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Everyday Entertaining: Toast inspires a simple appetizer with ricotta and prosciutto

Indulge in Minty Pea and Ricotta Toast With Crisp Prosciutto.


Indulge in Minty Pea and Ricotta Toast With Crisp Prosciutto.

Looking back, I have been entertaining with toast longer than I had initially remembered.

One younger cousin's favorite breakfast when staying at our house was cinnamon-sugar toast reminiscent of Cinnamon Toast Crunch cereal. I'd pop a slice of sandwich bread in the toaster oven and, after it was lightly toasted, spread butter on it and sprinkle the buttered toast with sugar and cinnamon. It was a simple, alternative breakfast for a generation of cereal eaters.

Since then, I've embraced different versions of fancified toast.

In the summer of 2010, I encountered my first tartine as a fresh college graduate and intern. It made sense to me as an open-faced sandwich, one that somehow felt fancier for lunch with just the one slice of bread. I've served up a quick round of classic bruschetta several times, including a Venetian version with roasted grapes, walnuts and goat cheese. The Los Angeles restaurant Sqirl is well known for its thickly sliced brioche with ricotta smeared past the edges of the toast, cradling an oval of red jam. And then there's avocado toast, as undeniably satisfying as it is ubiquitous — more meal than party snack.

There are endless ways to dress up toast, but one of my favorites is a recipe for Minty Pea and Ricotta Toast With Crisp Prosciutto. It's a bright, hearty appetizer. Peas, always a marker of springtime, are readily available, fresh or frozen, throughout the year. These little toasts are great to serve before a dinner party or just with drinks and a few friends. They're satisfying without being too filling.

I love this toast in part for its visual drama, with verdant peas polka-dotting a lush landscape of whipped ricotta on bread toasted in olive oil. (Bread browned in olive oil tastes much more luxurious than dry toasted bread; plus, there's no room on my counter for a dedicated toaster.)

Contrasting with the textured leaves of fresh mint are what takes this toast over the top: shards of crisp, blush-colored prosciutto. It's really pretty against all the green, and adds texture to the mix of soft ricotta and snappy peas. Honey whipped into the ricotta plays off the gentle sweetness of the peas, and flecks of lemon zest add fresh, bright flavor.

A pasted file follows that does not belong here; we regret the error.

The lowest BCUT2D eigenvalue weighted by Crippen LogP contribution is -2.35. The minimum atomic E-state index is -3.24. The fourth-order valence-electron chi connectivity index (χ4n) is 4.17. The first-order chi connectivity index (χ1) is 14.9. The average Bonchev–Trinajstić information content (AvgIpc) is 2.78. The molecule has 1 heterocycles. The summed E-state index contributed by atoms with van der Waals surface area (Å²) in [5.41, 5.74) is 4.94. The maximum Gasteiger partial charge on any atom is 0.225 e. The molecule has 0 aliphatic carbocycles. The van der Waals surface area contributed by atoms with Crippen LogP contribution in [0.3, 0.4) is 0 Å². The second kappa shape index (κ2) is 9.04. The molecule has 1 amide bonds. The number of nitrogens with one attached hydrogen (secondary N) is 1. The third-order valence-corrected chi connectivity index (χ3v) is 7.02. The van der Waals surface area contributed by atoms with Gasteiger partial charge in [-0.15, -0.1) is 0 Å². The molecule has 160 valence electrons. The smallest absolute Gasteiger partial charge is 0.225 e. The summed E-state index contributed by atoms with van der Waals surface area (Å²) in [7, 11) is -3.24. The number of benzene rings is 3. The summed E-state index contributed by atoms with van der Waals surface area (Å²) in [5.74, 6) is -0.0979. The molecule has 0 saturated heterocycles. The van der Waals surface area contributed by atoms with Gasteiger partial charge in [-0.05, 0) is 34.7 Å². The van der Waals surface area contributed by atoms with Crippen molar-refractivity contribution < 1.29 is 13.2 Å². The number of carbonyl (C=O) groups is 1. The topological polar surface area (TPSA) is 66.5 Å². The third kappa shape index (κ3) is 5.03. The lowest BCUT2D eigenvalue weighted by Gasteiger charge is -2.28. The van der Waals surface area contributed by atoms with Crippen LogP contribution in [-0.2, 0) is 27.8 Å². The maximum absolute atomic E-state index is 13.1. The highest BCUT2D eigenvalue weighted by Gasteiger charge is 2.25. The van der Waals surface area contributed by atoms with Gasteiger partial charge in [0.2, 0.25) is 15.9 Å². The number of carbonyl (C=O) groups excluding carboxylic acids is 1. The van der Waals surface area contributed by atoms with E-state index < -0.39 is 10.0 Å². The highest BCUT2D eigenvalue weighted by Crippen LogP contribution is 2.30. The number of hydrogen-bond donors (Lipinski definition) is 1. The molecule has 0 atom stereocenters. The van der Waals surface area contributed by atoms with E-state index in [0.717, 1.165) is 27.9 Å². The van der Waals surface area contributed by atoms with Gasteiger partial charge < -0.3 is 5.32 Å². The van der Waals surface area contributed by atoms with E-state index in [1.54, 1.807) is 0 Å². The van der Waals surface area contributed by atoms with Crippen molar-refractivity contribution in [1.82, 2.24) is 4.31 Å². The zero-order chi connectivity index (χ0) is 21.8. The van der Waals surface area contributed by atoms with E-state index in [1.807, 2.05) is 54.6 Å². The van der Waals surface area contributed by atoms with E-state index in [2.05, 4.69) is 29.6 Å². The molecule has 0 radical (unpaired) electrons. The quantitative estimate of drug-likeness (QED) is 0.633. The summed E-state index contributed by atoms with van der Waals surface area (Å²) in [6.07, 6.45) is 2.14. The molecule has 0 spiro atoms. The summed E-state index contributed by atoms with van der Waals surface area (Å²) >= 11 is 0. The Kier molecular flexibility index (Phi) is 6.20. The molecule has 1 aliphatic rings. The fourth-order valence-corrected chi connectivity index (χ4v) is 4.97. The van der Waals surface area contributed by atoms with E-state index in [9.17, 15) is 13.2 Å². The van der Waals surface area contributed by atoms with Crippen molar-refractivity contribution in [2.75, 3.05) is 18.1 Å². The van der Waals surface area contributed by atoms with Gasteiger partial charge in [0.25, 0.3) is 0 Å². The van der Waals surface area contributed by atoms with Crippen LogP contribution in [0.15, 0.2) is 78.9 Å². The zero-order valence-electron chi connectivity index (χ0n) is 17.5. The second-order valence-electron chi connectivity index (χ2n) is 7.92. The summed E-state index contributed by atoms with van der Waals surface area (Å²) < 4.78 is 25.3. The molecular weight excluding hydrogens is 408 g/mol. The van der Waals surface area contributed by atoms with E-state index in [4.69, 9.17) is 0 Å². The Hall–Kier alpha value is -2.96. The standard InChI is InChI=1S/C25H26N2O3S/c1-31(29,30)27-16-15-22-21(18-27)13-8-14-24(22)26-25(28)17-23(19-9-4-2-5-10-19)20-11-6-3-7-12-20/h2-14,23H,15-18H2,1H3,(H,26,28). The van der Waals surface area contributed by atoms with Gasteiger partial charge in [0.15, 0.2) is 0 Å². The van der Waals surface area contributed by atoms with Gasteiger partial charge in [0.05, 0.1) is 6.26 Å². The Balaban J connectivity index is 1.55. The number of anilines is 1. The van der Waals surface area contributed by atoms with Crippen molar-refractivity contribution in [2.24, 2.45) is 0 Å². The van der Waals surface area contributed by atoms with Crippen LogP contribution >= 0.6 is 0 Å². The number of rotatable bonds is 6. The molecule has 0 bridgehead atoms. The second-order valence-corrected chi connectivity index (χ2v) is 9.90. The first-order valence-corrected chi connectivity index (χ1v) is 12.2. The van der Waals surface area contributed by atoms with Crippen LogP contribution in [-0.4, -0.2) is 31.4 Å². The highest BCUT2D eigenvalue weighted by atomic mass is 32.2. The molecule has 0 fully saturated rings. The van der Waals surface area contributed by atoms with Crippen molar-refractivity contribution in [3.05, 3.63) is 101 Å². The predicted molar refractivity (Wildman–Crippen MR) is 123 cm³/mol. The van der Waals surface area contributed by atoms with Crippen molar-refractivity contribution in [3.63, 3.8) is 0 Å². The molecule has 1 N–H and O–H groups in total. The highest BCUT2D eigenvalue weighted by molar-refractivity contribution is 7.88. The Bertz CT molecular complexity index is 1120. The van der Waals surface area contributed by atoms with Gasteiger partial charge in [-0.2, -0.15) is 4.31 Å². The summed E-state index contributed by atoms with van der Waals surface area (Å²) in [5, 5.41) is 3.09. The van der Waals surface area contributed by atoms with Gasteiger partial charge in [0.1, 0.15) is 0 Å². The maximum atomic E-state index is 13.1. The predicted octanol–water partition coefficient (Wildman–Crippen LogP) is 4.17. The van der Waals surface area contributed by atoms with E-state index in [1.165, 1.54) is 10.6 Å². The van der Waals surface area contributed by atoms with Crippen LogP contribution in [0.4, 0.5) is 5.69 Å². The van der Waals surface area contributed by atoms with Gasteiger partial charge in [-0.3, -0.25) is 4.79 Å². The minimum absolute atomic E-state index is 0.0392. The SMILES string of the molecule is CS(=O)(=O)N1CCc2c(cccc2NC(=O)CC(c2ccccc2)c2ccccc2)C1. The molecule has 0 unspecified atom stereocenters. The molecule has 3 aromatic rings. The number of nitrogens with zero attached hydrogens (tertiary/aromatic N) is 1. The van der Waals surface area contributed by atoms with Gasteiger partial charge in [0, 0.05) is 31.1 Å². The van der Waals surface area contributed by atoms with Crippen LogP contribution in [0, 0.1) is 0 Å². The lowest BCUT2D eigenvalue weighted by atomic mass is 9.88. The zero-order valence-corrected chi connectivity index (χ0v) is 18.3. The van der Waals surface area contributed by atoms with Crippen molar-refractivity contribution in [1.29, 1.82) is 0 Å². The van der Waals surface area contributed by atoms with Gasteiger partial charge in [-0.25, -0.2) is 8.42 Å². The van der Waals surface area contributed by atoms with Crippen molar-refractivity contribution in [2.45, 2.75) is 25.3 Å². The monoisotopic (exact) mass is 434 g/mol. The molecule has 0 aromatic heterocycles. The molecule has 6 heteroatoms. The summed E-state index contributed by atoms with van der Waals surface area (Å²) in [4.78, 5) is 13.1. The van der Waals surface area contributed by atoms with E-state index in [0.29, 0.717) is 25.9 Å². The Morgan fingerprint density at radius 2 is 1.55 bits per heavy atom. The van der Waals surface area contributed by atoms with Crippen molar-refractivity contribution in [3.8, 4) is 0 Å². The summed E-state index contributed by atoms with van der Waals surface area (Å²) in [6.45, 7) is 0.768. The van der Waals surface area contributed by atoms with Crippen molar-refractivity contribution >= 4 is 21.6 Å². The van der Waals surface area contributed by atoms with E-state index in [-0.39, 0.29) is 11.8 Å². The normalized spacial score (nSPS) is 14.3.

The flavor profile of this toast is more grownup, but like my old reliable cinnamon-sugar toast, it's a keeper.

Contact Ileana Morales Valentine at

A fresh, beautiful snack of toast that's great with a crisp white wine. The prosciutto adds texture, flavor and flair, but skipping the ham makes these vegetarian if needed.


Minty Pea and Ricotta Toast With Crisp Prosciutto


  • 2 cups (10 ounces) fresh or frozen peas, shelled
  • 1 tablespoon melted butter
  • Sea salt
  • ½ cup fresh mint leaves
  • 2 cups (16 ounces) whole milk ricotta
  • Finely grated zest of 1 lemon
  • 1 tablespoon honey
  • 1 teaspoon olive oil, plus more as needed
  • 1 baguette or small ciabatta loaf, sliced diagonally in
  • 1-inch-thick slices
  • 4 or 5 slices prosciutto
  • Flaky sea salt
  • Black pepper


  1. Blanch peas in boiling water for 90 seconds. Drain and plunge into a bowl filled with ice water to stop the cooking process and maintain the bright green color of the peas. Drain peas again, transfer to a bowl and toss immediately with butter and sea salt. Chop or tear mint leaves and toss with peas. (You can also steam the peas in the microwave for a couple of minutes if you prefer.)
  2. Use a spatula to whip ricotta in a small bowl. Add lemon zest and honey and mix until incorporated and fluffy. (This can be mixed up to 1 day ahead and stored in an airtight container in the refrigerator.)
  3. Heat a large skillet over medium-high heat and drizzle with olive oil. Arrange bread slices in skillet and fry until golden brown and toasted, a few minutes on each side. Let toasted bread slices cool on a cutting board before loading up with ricotta and peas.
  4. To make prosciutto crisps, lay slices flat in skillet over medium heat. (You can use the same skillet used to toast the bread. Just wipe off the residual oil with a paper towel.) Cook prosciutto until it starts to wrinkle and curl up at the edges, 2 to 3 minutes. Flip and cook the other side for another couple of minutes as the prosciutto slices shrink and crisp up. When the prosciutto is cool enough to handle, tear it into small pieces.
  5. Spread whipped ricotta onto a slice of toasted bread. Top with minty pea mixture, pressing the peas in slightly so they stay in place in the cheese. Season with flaky salt and pepper. Tuck a few shards of crisp prosciutto into the top of ricotta. Repeat layering on toast with the rest of the ingredients and serve. Serves about 16.
Source: Ileana Morales Valentine

Everyday Entertaining: Toast inspires a simple appetizer with ricotta and prosciutto 01/31/17 [Last modified: Friday, January 27, 2017 4:28pm]
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